Lindwine shoves his shoulder once again.  "What miser have I wed, that he will not share his treasure of song with me, though it should make him none the poorer?" 

"Darkness and silence enfold us," he groans.  "The blankets bid us take comfort and slumber." 

"Should you slumber once more," she states with all the finality of a judgment uttered, "there would arise such furore of snoring that I, and all the dreadful spirits who abide in darkness should be forced to endure a time of torment.  Nay, nevermore shall you slumber.  And your song do I claim as weregild for the slumber you have slain."

Sighing, he raises himself until his back can lean against the cold wood of the outer wall.  Then he begins singing in the cracking half-voice known to every parent who has tried to sing a lullaby to settle a child without waking them. 

The trees are coming into leaf
Like something almost being said
Their new-made buds relax and spread
They cast aside the winter's grief. 

Is it that they are born again
While Men grow old?  No, they pass too
Their yearly trick of seeming new
Is writ upon them in the grain. 

Yet still the high-thrust towers thresh
In full-grown glory every May
Last year is dead, they seem to say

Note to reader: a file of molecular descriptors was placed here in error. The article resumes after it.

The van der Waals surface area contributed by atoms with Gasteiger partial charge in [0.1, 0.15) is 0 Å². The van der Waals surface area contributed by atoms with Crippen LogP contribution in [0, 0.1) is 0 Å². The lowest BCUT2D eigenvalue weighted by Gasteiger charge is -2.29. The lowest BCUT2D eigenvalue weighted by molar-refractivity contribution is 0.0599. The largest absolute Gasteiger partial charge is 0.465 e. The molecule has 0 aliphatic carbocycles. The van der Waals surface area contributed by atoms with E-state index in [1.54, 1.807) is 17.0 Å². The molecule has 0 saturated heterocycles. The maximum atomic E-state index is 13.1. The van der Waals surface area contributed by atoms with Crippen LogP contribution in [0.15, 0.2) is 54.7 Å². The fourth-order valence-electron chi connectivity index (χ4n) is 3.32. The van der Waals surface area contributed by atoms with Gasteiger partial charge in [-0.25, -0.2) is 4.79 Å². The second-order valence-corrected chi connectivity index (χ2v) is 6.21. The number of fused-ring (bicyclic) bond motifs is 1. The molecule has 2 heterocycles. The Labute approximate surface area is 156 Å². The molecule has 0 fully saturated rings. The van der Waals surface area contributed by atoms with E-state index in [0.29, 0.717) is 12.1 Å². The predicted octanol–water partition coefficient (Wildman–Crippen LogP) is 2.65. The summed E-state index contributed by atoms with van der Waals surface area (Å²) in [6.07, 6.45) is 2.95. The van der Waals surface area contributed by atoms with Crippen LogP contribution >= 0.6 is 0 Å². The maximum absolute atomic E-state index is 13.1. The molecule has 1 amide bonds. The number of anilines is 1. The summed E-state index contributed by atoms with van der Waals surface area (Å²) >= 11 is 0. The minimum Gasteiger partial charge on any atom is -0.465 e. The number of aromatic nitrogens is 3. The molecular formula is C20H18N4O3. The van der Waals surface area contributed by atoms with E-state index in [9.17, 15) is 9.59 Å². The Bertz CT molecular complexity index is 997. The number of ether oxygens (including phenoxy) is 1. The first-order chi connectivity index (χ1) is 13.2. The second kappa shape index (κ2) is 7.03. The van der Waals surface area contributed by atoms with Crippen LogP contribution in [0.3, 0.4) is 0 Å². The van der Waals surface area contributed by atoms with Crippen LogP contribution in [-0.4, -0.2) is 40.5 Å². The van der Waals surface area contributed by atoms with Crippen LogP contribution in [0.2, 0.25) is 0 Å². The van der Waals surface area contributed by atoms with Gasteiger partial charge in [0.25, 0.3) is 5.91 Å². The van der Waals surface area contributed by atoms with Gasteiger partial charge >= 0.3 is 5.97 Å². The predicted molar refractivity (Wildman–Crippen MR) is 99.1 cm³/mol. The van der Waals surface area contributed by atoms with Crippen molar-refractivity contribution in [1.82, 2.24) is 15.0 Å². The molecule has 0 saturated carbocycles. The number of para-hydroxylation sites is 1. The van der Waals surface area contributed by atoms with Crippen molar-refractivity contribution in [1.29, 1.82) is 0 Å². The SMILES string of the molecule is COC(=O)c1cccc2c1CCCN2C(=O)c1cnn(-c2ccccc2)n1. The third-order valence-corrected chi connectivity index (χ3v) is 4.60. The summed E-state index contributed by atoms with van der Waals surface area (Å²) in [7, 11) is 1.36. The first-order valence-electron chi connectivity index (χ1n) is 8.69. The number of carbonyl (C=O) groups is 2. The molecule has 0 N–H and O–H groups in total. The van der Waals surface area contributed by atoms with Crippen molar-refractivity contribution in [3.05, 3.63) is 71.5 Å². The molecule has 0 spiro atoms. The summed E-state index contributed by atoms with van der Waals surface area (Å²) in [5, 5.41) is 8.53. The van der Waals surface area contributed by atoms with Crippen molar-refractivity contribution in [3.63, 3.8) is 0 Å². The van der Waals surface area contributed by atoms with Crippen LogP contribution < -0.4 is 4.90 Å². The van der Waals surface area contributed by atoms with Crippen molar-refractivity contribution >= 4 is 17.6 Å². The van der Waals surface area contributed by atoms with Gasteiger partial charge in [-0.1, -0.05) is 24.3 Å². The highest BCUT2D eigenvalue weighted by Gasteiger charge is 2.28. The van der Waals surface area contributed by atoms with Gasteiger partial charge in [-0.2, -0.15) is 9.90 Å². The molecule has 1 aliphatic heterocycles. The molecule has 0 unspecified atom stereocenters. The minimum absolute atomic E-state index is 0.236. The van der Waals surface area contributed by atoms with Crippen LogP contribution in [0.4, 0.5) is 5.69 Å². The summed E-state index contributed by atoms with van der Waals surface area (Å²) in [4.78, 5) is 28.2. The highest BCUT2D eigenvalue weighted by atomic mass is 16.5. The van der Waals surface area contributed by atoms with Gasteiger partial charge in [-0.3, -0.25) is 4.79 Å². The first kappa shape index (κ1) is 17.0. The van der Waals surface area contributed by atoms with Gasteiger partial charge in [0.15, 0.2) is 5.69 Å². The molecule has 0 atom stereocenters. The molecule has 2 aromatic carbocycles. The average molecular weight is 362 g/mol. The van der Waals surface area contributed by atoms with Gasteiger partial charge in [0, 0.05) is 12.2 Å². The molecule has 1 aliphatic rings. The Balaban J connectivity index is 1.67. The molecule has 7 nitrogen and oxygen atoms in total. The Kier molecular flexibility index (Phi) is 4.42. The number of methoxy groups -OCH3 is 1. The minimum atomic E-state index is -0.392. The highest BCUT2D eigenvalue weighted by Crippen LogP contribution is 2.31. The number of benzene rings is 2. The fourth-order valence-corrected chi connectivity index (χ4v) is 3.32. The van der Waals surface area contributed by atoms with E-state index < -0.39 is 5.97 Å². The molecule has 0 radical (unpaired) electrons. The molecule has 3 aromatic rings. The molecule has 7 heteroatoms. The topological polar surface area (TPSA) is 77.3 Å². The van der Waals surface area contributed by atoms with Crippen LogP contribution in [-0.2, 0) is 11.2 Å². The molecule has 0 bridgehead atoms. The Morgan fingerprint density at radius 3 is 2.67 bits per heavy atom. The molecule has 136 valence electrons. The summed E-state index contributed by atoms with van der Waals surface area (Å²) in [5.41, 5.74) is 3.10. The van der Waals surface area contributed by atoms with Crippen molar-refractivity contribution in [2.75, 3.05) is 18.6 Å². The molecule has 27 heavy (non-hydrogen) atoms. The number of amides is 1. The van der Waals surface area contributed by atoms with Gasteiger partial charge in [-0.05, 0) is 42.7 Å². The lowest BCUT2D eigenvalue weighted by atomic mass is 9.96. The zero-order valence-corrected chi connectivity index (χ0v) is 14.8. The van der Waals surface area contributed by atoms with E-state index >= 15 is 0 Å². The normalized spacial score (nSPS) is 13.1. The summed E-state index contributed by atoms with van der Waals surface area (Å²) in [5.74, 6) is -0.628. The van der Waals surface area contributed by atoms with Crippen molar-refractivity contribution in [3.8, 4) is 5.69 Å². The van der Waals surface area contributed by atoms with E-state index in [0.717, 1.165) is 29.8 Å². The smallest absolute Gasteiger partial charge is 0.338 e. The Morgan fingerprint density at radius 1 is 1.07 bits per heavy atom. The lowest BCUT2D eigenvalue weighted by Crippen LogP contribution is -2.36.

Begin afresh, afresh, afresh!


There is a comfortable silence as she judges his efforts.  "Well have you two wrought your words.  Though I had hoped for something to stir my heart of a winter's night.  Your own heart, I know to be flint-hard but Tate is a great lover!  Or, at any rate," she adds, "a prolific one.  Has he shared no verse of love with you that I might take comfort of as my once-handsome husband is reduced and broken by the world?" 

He chuckles softly.  "I fancy that Tate's words would ill become my ill-mended jaw and toothless mouth, and would occasion only confusion in the hearts of maidens who heard and yet beheld me."  He moves again, lying his head close to hers.  "But I have myself stumbled upon something that may please you." 

Is it for now or for always
The world hangs from a stalk?
Is it a trick or a trysting place
The woods we have come to walk?

Is it mischance or a miracle
Your lips that lift to mine?
And the days like a tumbler's juggling-balls
Are they a sham or a sign? 

Shine out, my star of the evening
Break my sorrows with breast and brow
I take you for now and for always
For always is always now.
 

Another pause, and then he adds "I fancy it would sound better coming from Tate." 

"It will sound better once my ears have recovered." 

"It will sound better once my nose has healed." 

"Perhaps," she says, her voice dubious.  "Perhaps you merely need practice."  She moves until their heads touch, their bodies forming an arch above their sleeping children.  "You should sing it for me again." 

He does so, and then the two of them return to their places beneath the blankets, where the Fire-watcher abides until morning. 

A short while later, Lindwine arises, finds a fold of woollen off-cut and hides her ears beneath it. 
Reason is a tool.  Try to remember where you left it.  - John Clarke

The Warden's Axe: :dmg: 5/7, Edge 9, Injury 18/20
Woodcrafty - In wooded areas, Parry is based on favoured Wits score.
Character sheet

tomcat